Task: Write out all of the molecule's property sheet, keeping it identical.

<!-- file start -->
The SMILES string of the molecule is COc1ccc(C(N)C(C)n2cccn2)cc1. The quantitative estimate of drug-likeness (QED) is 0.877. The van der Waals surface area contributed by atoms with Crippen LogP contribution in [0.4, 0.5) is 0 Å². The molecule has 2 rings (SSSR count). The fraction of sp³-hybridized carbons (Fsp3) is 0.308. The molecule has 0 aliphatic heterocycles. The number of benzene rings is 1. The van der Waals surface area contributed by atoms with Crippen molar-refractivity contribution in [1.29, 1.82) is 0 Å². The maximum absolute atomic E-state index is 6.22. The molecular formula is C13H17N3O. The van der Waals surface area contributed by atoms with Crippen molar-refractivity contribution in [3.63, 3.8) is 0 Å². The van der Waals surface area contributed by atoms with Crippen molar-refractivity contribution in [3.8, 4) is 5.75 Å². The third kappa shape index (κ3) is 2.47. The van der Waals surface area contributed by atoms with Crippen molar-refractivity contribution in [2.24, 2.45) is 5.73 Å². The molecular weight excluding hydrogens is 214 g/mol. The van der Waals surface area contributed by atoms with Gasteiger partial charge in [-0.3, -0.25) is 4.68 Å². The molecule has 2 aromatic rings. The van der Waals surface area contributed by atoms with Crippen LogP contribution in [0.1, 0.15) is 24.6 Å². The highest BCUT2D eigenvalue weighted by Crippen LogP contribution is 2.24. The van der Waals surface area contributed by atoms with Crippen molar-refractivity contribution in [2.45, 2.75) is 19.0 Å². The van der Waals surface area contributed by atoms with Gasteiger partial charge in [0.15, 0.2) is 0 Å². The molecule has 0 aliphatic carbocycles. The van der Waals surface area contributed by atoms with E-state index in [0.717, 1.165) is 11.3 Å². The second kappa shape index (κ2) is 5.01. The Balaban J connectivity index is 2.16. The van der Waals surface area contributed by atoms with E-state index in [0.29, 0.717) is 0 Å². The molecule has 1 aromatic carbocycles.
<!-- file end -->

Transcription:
The SMILES string of the molecule is COc1ccc(C(N)C(C)n2cccn2)cc1. The quantitative estimate of drug-likeness (QED) is 0.877. The van der Waals surface area contributed by atoms with Crippen LogP contribution in [0.4, 0.5) is 0 Å². The molecule has 2 rings (SSSR count). The fraction of sp³-hybridized carbons (Fsp3) is 0.308. The molecule has 0 aliphatic heterocycles. The number of benzene rings is 1. The van der Waals surface area contributed by atoms with Crippen molar-refractivity contribution in [1.29, 1.82) is 0 Å². The maximum absolute atomic E-state index is 6.22. The molecular formula is C13H17N3O. The van der Waals surface area contributed by atoms with Crippen molar-refractivity contribution in [3.63, 3.8) is 0 Å². The van der Waals surface area contributed by atoms with Crippen molar-refractivity contribution in [3.8, 4) is 5.75 Å². The third kappa shape index (κ3) is 2.47. The van der Waals surface area contributed by atoms with Crippen molar-refractivity contribution in [2.24, 2.45) is 5.73 Å². The molecular weight excluding hydrogens is 214 g/mol. The van der Waals surface area contributed by atoms with Gasteiger partial charge in [-0.3, -0.25) is 4.68 Å². The molecule has 2 aromatic rings. The van der Waals surface area contributed by atoms with Crippen LogP contribution in [0.1, 0.15) is 24.6 Å². The highest BCUT2D eigenvalue weighted by Crippen LogP contribution is 2.24. The van der Waals surface area contributed by atoms with Crippen molar-refractivity contribution in [2.45, 2.75) is 19.0 Å². The van der Waals surface area contributed by atoms with Gasteiger partial charge in [0.15, 0.2) is 0 Å². The molecule has 0 aliphatic carbocycles. The van der Waals surface area contributed by atoms with E-state index in [0.717, 1.165) is 11.3 Å². The second kappa shape index (κ2) is 5.01. The Balaban J connectivity index is 2.16. The van der Waals surface area contributed by atoms with E-state index in [0.29, 0.717) is 0 Å². The molecule has 1 aromatic carbocycles.